Drs. Weiss, Barish and Thorne set on a journey to prove him wrong. This was the beginning of LIGO – the Laser Interferometer Gravitational-Wave Observatory, a project involving over one thousand researchers from more than 20 countries. Decades of studies, testing and adjustments have led to the design and completion of a pair of instruments consisting in two L-shaped 4km-long vacuum chambers that can measure variations thousands of times smaller than an atomic nucleus. On September 14, 2015, the LIGO detectors in Livingston, Louisiana, and Hanford, Washington, detected gravitational waves for the first time in history, bringing the first direct proof of their existence.

About Rainer Weiss

Dr. Rainer Weiss was born in 1932 in Berlin and is currently a Professor Emeritus at the Massachusetts Institute of Technology (MIT). In 1962, he obtained his PhD from MIT, and held teaching and research positions at Tufts University and Princeton University before returning to MIT in 1964. He has received various achievement awards from NASA, an MIT Excellence in Teaching award, the John Simon Guggenheim Memorial Foundation Fellowship, the National Space Club Science Award, the Medaille de l’ADION Observatoire de Nice, the Gruber Cosmology Prize, and the Einstein Prize of the American Physical Society.

Dr. Weiss has published in the following Elsevier journals: Advances in Space Research, Nuclear Instruments and Methods in Physics Research Section A and Nuclear Physics A.

About Barry C. Barish

Dr. Barry C. Barrish was born in 1936 in Omaha, Nebraska, and has been a Linde Professor of Physics Emeritus at the California Institute of Technology since 2005. He received a PhD in experimental particle physics from the University of California, Berkeley in 1962. Since then, he has held several academic positions at both of the above-mentioned institutions. LIGO was Dr. Barrish’s primary research focus. He became its Principle Investigator in 1994 and Director in 1997.

Dr. Barrish is a former Editor for Astroparticle Physics and has published in the following Elsevier journals: Advances in Space Research, Astroparticle Physics, International Journal of Radiation Applications and Instrumentation, Part D, Nuclear Instruments and Methods in Physics Research A, Nuclear Physics B, Physics Letters, Physics Reports and Radiation Measurements.

About Kip S. Thorne

Dr. Kip S. Thorne was born in 1940 in Logan, Utah, and has been the Feynman Professor of Theoretical Physics Emeritus at the California Institute of Technology since 2009. He received his PhD in Physics from Princeton University in 1965. Over the years, he has held several academic positions at the above-mentioned institutions, as well as the University of Utah and Cornell University, and received numerous awards for his contribution to astrophysics. In 2009, Dr. Thorne resigned his Feynman Professorship to pursue a career in writing and film, while continuing his scientific research. His best-known film is Interstellar.

Dr. Thorne has published several papers in Elsevier’s journal Nuclear Instruments and Methods in Physics Research A.


Nobel Prize in Chemistry

Joachim Frank, Richard Henderson and Jacques Dubochet (Credit: ANP)

Read a selection of their research papers.

Jacques Dubochet, Joachim Frank and Richard Henderson share the 2017 Nobel Prize in Chemistry "for developing cryo-electron microscopy for the high-resolution structure determination of biomolecules in solution."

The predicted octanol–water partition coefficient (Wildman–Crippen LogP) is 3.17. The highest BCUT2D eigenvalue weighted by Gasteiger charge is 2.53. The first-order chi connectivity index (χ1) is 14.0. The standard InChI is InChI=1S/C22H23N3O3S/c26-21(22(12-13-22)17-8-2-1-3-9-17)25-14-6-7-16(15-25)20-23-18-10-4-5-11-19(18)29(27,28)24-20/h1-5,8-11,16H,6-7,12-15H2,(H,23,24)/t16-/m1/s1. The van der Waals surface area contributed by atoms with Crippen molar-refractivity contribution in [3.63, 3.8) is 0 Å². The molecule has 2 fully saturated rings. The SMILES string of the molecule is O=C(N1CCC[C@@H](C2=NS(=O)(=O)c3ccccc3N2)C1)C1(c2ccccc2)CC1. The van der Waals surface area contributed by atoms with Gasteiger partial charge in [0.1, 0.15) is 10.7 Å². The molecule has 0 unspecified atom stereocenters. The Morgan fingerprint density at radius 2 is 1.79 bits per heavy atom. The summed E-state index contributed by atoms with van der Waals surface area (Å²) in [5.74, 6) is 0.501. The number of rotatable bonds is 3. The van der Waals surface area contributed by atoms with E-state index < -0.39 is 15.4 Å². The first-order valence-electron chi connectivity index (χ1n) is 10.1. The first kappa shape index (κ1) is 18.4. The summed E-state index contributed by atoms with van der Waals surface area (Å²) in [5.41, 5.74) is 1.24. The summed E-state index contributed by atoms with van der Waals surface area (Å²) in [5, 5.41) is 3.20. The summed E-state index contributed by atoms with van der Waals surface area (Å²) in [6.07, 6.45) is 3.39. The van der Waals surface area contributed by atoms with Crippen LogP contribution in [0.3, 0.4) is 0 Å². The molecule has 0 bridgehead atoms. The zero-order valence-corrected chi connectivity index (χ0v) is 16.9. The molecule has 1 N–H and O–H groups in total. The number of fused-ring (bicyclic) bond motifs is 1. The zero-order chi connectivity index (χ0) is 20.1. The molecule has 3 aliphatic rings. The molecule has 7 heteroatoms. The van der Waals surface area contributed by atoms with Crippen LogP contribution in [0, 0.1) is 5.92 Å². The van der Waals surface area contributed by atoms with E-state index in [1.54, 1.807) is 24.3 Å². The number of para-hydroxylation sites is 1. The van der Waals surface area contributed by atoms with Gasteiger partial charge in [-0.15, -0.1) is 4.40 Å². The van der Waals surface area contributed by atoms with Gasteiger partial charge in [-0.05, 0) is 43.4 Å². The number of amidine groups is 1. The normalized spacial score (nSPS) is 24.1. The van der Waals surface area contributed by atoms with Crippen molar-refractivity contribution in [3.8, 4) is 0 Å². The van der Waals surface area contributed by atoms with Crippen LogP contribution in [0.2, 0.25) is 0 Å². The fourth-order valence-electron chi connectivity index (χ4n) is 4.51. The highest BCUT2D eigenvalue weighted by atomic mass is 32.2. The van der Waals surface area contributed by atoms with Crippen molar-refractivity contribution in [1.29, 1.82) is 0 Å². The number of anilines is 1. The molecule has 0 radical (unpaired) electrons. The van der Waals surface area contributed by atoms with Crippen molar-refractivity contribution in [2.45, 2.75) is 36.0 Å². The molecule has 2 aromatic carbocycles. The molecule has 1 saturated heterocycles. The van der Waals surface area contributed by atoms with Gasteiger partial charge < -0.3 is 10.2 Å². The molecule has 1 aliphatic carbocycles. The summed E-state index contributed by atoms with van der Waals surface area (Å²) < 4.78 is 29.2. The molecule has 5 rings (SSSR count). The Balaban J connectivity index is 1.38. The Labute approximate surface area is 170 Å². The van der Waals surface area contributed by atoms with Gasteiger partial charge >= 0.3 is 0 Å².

Their efforts towards creating a simplified and improved method of image processing are revolutionizing biochemistry.

The wish to “see the invisible” has always been part of human curiosity. But when it came to biomolecules, imaging technology did not seem advanced enough to analyze them mid-movement. Scientists believed that electron microscopes were unable to provide images of dead matter, since their electron beam can destroy biological material.

Subsequent improvements brought by Prof. Henderson, Prof. Frank and Prof. Dubochet have successfully overcome this barrier. The atomic resolution they aimed for was achieved in 2013, when their electron microscope successfully produced three-dimensional structures of biomolecules. This technology is now the norm in biochemistry, pushing its boundaries further and accelerating its development.

About Jacques Dubochet

Prof. Jacques Dubochet was born in 1942 in Aigle, Switzerland. and is an Honorary Professor of biophysics at the University of Lausanne, Switzerland. In 1969, he began to study electron microscopy of DNA, which remained his main topic throughout his research career. He received his PhD in 1973 from the University of Geneva and the University of Basel, Switzerland.

Prof. Dubochet is a former Editorial Board member of Micron and has published in the following Elsevier journals: Biology of the Cell, Biophysical Journal, Comptes Rendus Chimie, Journal of Controlled Release, Journal of Molecular Biology, Journal of Structural Biology, Journal of Ultrastructure and Molecular Structure Research, Materials Science and Engineering: C, Micron, Trends in Biochemical Sciences, Trends in Cell Biology and Ultramicroscopy.

He has also contributed with articles to the following Elsevier book series: Methods in Cell Biology and Methods in Enzymology.

About Joachim Frank

Prof. Joachim Frank was born in 1940 in Siegen, Germany, and is a Professor of Biochemistry and Molecular Biophysics and of Biological Sciences at Columbia University in New York. He obtained a PhD in 1970 from the Technical University of Munich, Germany.

Prof. Frank is an Editorial Board member of Computational and Structural Biotechnology Journal, a former Editorial Board member of Current Opinion in Structural Biology, Journal of Structural Biology and Ultramicroscopy, and has published in the following Elsevier journals: Advances in Colloid and Interface Science, Biochimica et Biophysica Acta – Bioenergetics, Biochimica et Biophysica Acta – Biomembranes, Biochimica et Biophysica Acta - Protein Structure and Molecular Enzymology, Biophysical Chemistry, Biophysical Journal, Cell, Chemistry and Biology, Current Opinion in Neurobiology, Current Opinion in Structural Biology, Electron Microscopy Reviews, FEBS Letters, International Journal of Biochemistry and Cell Biology, Journal of Inorganic Biochemistry, Journal of Molecular Biology, Journal of Ultrastructure Research and Molecular Structure Research, Methods, Molecular Cell, Trends in Biochemical Sciencesand Ultramicroscopy.